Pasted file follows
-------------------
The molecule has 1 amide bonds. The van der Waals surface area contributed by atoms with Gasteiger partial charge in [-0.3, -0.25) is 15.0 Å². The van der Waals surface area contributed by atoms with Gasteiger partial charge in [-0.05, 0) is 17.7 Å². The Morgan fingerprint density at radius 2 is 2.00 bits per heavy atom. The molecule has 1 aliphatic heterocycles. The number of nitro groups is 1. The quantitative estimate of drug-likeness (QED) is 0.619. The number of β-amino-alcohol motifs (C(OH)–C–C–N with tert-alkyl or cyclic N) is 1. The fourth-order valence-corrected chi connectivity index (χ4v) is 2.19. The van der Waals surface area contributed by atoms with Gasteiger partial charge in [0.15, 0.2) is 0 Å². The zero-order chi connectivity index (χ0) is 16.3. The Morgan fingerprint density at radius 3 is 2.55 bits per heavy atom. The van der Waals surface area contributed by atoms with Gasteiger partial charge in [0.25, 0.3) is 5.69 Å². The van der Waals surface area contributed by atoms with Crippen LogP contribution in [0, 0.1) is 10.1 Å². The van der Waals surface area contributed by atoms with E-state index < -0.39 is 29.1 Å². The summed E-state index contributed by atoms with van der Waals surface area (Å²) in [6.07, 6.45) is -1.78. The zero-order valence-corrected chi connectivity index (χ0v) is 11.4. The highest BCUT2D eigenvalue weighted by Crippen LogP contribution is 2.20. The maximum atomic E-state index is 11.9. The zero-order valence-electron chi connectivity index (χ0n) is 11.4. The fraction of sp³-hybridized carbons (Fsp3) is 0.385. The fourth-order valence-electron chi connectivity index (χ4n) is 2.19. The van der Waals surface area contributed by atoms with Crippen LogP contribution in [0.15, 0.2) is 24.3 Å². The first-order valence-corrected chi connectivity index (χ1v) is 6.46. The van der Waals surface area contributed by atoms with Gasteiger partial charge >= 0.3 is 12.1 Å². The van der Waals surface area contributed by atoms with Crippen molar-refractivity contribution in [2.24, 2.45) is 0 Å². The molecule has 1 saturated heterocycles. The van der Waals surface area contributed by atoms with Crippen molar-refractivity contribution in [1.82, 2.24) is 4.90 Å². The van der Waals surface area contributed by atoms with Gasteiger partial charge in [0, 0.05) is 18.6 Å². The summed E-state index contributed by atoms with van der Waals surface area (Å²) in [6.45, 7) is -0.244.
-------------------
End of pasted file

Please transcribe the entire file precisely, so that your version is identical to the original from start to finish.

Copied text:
The molecule has 1 amide bonds. The van der Waals surface area contributed by atoms with Gasteiger partial charge in [-0.3, -0.25) is 15.0 Å². The van der Waals surface area contributed by atoms with Gasteiger partial charge in [-0.05, 0) is 17.7 Å². The Morgan fingerprint density at radius 2 is 2.00 bits per heavy atom. The molecule has 1 aliphatic heterocycles. The number of nitro groups is 1. The quantitative estimate of drug-likeness (QED) is 0.619. The number of β-amino-alcohol motifs (C(OH)–C–C–N with tert-alkyl or cyclic N) is 1. The fourth-order valence-corrected chi connectivity index (χ4v) is 2.19. The van der Waals surface area contributed by atoms with Gasteiger partial charge in [0.15, 0.2) is 0 Å². The zero-order chi connectivity index (χ0) is 16.3. The Morgan fingerprint density at radius 3 is 2.55 bits per heavy atom. The van der Waals surface area contributed by atoms with Gasteiger partial charge in [0.25, 0.3) is 5.69 Å². The van der Waals surface area contributed by atoms with Crippen LogP contribution in [0, 0.1) is 10.1 Å². The van der Waals surface area contributed by atoms with E-state index < -0.39 is 29.1 Å². The summed E-state index contributed by atoms with van der Waals surface area (Å²) in [6.07, 6.45) is -1.78. The zero-order valence-corrected chi connectivity index (χ0v) is 11.4. The highest BCUT2D eigenvalue weighted by Crippen LogP contribution is 2.20. The maximum atomic E-state index is 11.9. The zero-order valence-electron chi connectivity index (χ0n) is 11.4. The fraction of sp³-hybridized carbons (Fsp3) is 0.385. The fourth-order valence-electron chi connectivity index (χ4n) is 2.19. The van der Waals surface area contributed by atoms with Crippen LogP contribution in [0.15, 0.2) is 24.3 Å². The first-order valence-corrected chi connectivity index (χ1v) is 6.46. The van der Waals surface area contributed by atoms with Gasteiger partial charge >= 0.3 is 12.1 Å². The van der Waals surface area contributed by atoms with Crippen molar-refractivity contribution in [2.24, 2.45) is 0 Å². The molecule has 1 saturated heterocycles. The van der Waals surface area contributed by atoms with Crippen molar-refractivity contribution in [1.82, 2.24) is 4.90 Å². The van der Waals surface area contributed by atoms with Gasteiger partial charge in [0, 0.05) is 18.6 Å². The summed E-state index contributed by atoms with van der Waals surface area (Å²) in [6.45, 7) is -0.244.